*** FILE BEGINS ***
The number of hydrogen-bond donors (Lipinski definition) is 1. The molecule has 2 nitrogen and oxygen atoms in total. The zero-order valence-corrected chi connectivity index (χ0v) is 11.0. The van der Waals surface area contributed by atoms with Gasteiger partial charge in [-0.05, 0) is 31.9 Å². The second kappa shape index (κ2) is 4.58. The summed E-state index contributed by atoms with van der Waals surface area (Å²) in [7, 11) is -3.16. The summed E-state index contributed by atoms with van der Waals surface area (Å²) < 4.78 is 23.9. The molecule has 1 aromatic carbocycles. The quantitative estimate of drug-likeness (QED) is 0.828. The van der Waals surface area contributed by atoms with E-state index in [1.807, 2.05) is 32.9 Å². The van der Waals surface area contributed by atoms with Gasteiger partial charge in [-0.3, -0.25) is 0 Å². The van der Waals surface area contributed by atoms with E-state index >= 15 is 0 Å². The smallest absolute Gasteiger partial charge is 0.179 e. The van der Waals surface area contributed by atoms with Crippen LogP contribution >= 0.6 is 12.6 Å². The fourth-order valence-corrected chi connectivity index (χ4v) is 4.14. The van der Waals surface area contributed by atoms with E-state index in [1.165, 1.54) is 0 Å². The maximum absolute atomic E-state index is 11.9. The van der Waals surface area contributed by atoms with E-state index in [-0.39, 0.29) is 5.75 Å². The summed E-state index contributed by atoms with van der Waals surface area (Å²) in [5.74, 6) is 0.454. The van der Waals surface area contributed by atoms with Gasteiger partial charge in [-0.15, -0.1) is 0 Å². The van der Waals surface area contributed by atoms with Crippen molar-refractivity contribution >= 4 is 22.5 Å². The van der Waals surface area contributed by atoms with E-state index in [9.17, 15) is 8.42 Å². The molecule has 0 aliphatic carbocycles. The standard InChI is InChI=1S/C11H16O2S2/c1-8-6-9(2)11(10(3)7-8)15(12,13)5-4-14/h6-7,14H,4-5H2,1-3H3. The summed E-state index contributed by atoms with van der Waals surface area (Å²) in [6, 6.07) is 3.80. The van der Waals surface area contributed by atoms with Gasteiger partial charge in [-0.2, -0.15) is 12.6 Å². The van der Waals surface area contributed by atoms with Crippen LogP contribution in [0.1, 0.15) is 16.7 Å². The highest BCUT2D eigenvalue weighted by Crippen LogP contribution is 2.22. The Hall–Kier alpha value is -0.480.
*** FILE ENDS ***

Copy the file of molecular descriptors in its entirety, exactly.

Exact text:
The number of hydrogen-bond donors (Lipinski definition) is 1. The molecule has 2 nitrogen and oxygen atoms in total. The zero-order valence-corrected chi connectivity index (χ0v) is 11.0. The van der Waals surface area contributed by atoms with Gasteiger partial charge in [-0.05, 0) is 31.9 Å². The second kappa shape index (κ2) is 4.58. The summed E-state index contributed by atoms with van der Waals surface area (Å²) in [7, 11) is -3.16. The summed E-state index contributed by atoms with van der Waals surface area (Å²) < 4.78 is 23.9. The molecule has 1 aromatic carbocycles. The quantitative estimate of drug-likeness (QED) is 0.828. The van der Waals surface area contributed by atoms with E-state index in [1.807, 2.05) is 32.9 Å². The van der Waals surface area contributed by atoms with Gasteiger partial charge in [-0.3, -0.25) is 0 Å². The van der Waals surface area contributed by atoms with E-state index >= 15 is 0 Å². The smallest absolute Gasteiger partial charge is 0.179 e. The van der Waals surface area contributed by atoms with Crippen LogP contribution >= 0.6 is 12.6 Å². The fourth-order valence-corrected chi connectivity index (χ4v) is 4.14. The van der Waals surface area contributed by atoms with E-state index in [1.165, 1.54) is 0 Å². The maximum absolute atomic E-state index is 11.9. The van der Waals surface area contributed by atoms with E-state index in [-0.39, 0.29) is 5.75 Å². The summed E-state index contributed by atoms with van der Waals surface area (Å²) in [5.74, 6) is 0.454. The van der Waals surface area contributed by atoms with Gasteiger partial charge in [-0.15, -0.1) is 0 Å². The van der Waals surface area contributed by atoms with Crippen molar-refractivity contribution >= 4 is 22.5 Å². The van der Waals surface area contributed by atoms with E-state index in [9.17, 15) is 8.42 Å². The molecule has 0 aliphatic carbocycles. The standard InChI is InChI=1S/C11H16O2S2/c1-8-6-9(2)11(10(3)7-8)15(12,13)5-4-14/h6-7,14H,4-5H2,1-3H3. The summed E-state index contributed by atoms with van der Waals surface area (Å²) in [6, 6.07) is 3.80. The van der Waals surface area contributed by atoms with Gasteiger partial charge in [-0.2, -0.15) is 12.6 Å². The van der Waals surface area contributed by atoms with Crippen LogP contribution in [0.1, 0.15) is 16.7 Å². The highest BCUT2D eigenvalue weighted by Crippen LogP contribution is 2.22. The Hall–Kier alpha value is -0.480.